And I’ll be danged if the eastern style chopped pork didn’t hit the spot that day. It had the perfect balance of smoke and tang and my taste buds immediately thanked me for making the journey. My understanding is that Register and team smoke pork butts instead of whole hog before dressing it with their eastern style sauce. Say what you will about other types of barbecue, but the simplicity of that style of barbecue (perhaps the original style of barbecue in America) just makes sense. It definitely did on this day.
Each day that they are open – currently Thursdays and Fridays but adding Wednesdays next month – ribs and chicken of some sort (sometimes smoked, sometimes fried) are usually available in addition to the barbecue. The ribs are meaty baby backs and as with the barbecue were well smoked with a perfect balance of smoke, salt, and sweet in each bite. As for chicken, I’m not usually a chicken at a barbecue restaurant kind of guy but these two quarter chickens are certainly worthy of an order.
The sides at Southern Smoke rotate daily, and not all are your typical barbecue sides (Register jokes that he has a reputation on the barbecue food festival scene of being the guy with “pretty sides”). In fact, on this day I got jambalaya which shouldn’t be at all surprising if you’ve read Register’s book which not only features classic barbecue dishes and sides but also pulls from the Lowcountry and Mississippi Delta. The cornbread was on the sweeter end of the spectrum (which I always enjoy) and appeared to be cooked in a skillet. It was mouth-wateringly wonderful.
I had the pleasure of speaking with Matthew for a good bit after I finished my meal, and the conversation certainly wasn’t limited to barbecue. He’s a smart, thoughtful guy and our conversation ranged from soccer (we are both big Manchester United fans) to music to books to the current state of affairs. Of course we talked a good bit of shop as well, and it was great to hear his perspective on barbecue.
Southern Smoke BBQ is a destination-worthy barbecue restaurant in a small town in eastern NC. While you might be tempted to describe Garland as being in the middle of nowhere, the barbecue from Matthew Register and team is at least 200 mile barbecue – if not more. Do yourself a favor and find time to make the trip like I did. You won’t regret it.
Monk: Earlier this year, Anna from The White Sauce out of Flintstone, GA (right across the state line from Chattanooga) reached out to me about her family’s White Sauce that was created in 1978 but had just recently begun to be bottled. While I’m not normally a white sauce kind of guy (though I have dabbled in making my own), I figured something that’s stuck around for over 40 years is worth trying.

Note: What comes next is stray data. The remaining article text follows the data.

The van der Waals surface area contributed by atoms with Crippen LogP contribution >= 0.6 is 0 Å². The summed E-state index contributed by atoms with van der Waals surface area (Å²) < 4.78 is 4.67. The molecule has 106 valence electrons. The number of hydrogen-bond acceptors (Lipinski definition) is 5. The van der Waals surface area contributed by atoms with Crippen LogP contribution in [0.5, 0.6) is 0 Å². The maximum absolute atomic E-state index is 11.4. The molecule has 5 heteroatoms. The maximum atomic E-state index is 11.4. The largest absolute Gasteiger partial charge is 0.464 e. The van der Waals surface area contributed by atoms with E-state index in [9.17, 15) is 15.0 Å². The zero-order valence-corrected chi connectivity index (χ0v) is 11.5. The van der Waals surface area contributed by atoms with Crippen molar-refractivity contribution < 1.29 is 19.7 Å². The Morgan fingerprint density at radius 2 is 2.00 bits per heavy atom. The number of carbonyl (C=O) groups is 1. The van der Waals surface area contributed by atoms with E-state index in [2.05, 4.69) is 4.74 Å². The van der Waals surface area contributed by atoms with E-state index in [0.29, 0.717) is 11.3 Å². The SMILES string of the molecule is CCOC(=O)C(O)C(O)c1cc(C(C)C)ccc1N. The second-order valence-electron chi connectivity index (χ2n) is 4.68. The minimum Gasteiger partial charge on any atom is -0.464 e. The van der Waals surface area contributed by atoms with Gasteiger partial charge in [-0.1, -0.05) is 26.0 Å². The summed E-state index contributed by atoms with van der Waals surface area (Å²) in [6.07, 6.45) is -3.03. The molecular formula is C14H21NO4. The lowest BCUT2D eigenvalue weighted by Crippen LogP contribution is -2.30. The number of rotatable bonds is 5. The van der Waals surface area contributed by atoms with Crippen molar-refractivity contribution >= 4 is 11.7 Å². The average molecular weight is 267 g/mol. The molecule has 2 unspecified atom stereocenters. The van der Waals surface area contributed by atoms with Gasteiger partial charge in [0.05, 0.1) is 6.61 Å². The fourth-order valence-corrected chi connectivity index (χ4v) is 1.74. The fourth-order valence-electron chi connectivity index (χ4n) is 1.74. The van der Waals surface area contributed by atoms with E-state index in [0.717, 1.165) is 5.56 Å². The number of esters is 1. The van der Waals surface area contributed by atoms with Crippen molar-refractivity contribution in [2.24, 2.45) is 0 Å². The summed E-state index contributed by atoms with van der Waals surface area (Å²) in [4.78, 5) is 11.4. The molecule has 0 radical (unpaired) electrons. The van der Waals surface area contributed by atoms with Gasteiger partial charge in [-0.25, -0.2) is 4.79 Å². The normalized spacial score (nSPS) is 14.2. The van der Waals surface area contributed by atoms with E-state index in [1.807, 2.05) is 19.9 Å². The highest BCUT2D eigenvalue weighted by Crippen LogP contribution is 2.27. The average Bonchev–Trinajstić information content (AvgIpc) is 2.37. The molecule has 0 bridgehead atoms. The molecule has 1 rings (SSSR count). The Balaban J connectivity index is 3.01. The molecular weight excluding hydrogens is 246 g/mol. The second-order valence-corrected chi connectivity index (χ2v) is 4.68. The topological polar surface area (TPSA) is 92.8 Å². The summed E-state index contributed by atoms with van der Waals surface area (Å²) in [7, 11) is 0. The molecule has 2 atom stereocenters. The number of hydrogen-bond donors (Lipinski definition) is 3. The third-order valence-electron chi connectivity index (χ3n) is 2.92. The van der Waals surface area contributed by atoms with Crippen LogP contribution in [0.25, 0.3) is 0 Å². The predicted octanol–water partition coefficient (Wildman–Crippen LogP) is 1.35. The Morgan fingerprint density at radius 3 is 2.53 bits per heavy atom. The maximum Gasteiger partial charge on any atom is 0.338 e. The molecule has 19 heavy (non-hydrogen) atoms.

For a white sauce, chicken wings made the most sense and I just happened to buy a 2.5 lb bag of frozen chicken wings at the beginning of the “shelter at home” order here in NC. I was inspired by Sweet Lew’s in Charlotte, whose smoked chicken wings I’ve tried before are also finished with an Alabama white sauce (though that doesn’t appear to be on the normal menu, just a smoked half chicken). I sprinkled the wings with Matt’s Rub from Midwood Smokehouse and put them on the grill. Once they were nearly done, I tossed the wings in The White Sauce and finished them back on the grill.
The wings came out fantastic. The tangy white sauce was not overly sweet and perfectly counteracted the slight heat of the Matt’s Rub. It also provided a nice change of pace from a sweeter, ketchup-based sauce like Sweet Baby Ray’s or Stubb’s that I tend to use for grilling chicken. I’ve since used it on grilling bone-in chicken breasts and it only cemented how much I enjoy the sauce.
The White Sauce boasts that you can use it on “salads, dips, veggies, potatoes and more” and while I haven’t done that quite yet, I will definitely be using it on wings again. And perhaps eventually on some actual smoked chicken.
Alabama is famous for its “White Sauce”. The traditional white sauce from Alabama is horseradish based and pretty tart, but our white sauce is the perfect blend of creamy and sweet. The White Sauce was first created back in 1978 by our mom as a sauce to put on smoked chicken but over the years it has been used to compliment not just meats, but also salads, dips, veggies, potatoes, and much much more!
Our dad was a baseball coach in Chattanooga, TN, where the baseball team was responsible for running the concession stand at all home basketball games. Basketball games became synonymous with “Coach’s” smoked turkey sandwiches and white sauce. Even fans from visiting teams would come to games asking if we had the white sauce. We have never seen anyone try it and not like it! No lie!
We have sold The White Sauce out of our family’s restaurant in Chattanooga for years, but had not bottled it…until now! The White Sauce is now available for you to purchase and enjoy in your own home!! So order some today!